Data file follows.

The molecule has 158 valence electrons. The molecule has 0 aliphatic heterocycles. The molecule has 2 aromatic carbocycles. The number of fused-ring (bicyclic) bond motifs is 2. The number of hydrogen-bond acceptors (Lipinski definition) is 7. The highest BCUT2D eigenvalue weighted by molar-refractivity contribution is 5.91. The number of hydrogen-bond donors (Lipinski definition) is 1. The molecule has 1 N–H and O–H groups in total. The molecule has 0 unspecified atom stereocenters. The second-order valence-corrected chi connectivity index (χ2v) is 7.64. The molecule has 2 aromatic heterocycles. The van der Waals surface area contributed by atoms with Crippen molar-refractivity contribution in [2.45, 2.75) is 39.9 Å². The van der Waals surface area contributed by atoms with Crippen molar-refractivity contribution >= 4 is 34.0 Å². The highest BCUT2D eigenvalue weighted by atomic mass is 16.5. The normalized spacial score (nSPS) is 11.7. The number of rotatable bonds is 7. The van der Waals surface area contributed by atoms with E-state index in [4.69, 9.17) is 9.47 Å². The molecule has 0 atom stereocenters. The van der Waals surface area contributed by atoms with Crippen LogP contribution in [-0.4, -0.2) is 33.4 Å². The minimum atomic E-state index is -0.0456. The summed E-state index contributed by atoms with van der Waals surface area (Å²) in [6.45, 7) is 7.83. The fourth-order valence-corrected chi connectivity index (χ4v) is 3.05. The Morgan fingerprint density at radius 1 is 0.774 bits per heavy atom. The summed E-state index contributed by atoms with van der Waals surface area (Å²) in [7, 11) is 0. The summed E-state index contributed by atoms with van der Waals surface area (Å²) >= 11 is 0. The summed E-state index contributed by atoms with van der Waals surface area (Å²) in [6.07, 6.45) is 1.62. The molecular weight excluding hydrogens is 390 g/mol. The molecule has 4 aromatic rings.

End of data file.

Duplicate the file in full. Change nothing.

The molecule has 158 valence electrons. The molecule has 0 aliphatic heterocycles. The molecule has 2 aromatic carbocycles. The number of fused-ring (bicyclic) bond motifs is 2. The number of hydrogen-bond acceptors (Lipinski definition) is 7. The highest BCUT2D eigenvalue weighted by molar-refractivity contribution is 5.91. The number of hydrogen-bond donors (Lipinski definition) is 1. The molecule has 1 N–H and O–H groups in total. The molecule has 0 unspecified atom stereocenters. The second-order valence-corrected chi connectivity index (χ2v) is 7.64. The molecule has 2 aromatic heterocycles. The van der Waals surface area contributed by atoms with Crippen molar-refractivity contribution in [2.45, 2.75) is 39.9 Å². The van der Waals surface area contributed by atoms with Crippen molar-refractivity contribution >= 4 is 34.0 Å². The highest BCUT2D eigenvalue weighted by atomic mass is 16.5. The normalized spacial score (nSPS) is 11.7. The number of rotatable bonds is 7. The van der Waals surface area contributed by atoms with E-state index in [4.69, 9.17) is 9.47 Å². The molecule has 0 atom stereocenters. The van der Waals surface area contributed by atoms with Crippen LogP contribution in [-0.4, -0.2) is 33.4 Å². The minimum atomic E-state index is -0.0456. The summed E-state index contributed by atoms with van der Waals surface area (Å²) in [6.45, 7) is 7.83. The fourth-order valence-corrected chi connectivity index (χ4v) is 3.05. The Morgan fingerprint density at radius 1 is 0.774 bits per heavy atom. The summed E-state index contributed by atoms with van der Waals surface area (Å²) in [7, 11) is 0. The summed E-state index contributed by atoms with van der Waals surface area (Å²) >= 11 is 0. The summed E-state index contributed by atoms with van der Waals surface area (Å²) in [6.07, 6.45) is 1.62. The molecular weight excluding hydrogens is 390 g/mol. The molecule has 4 aromatic rings.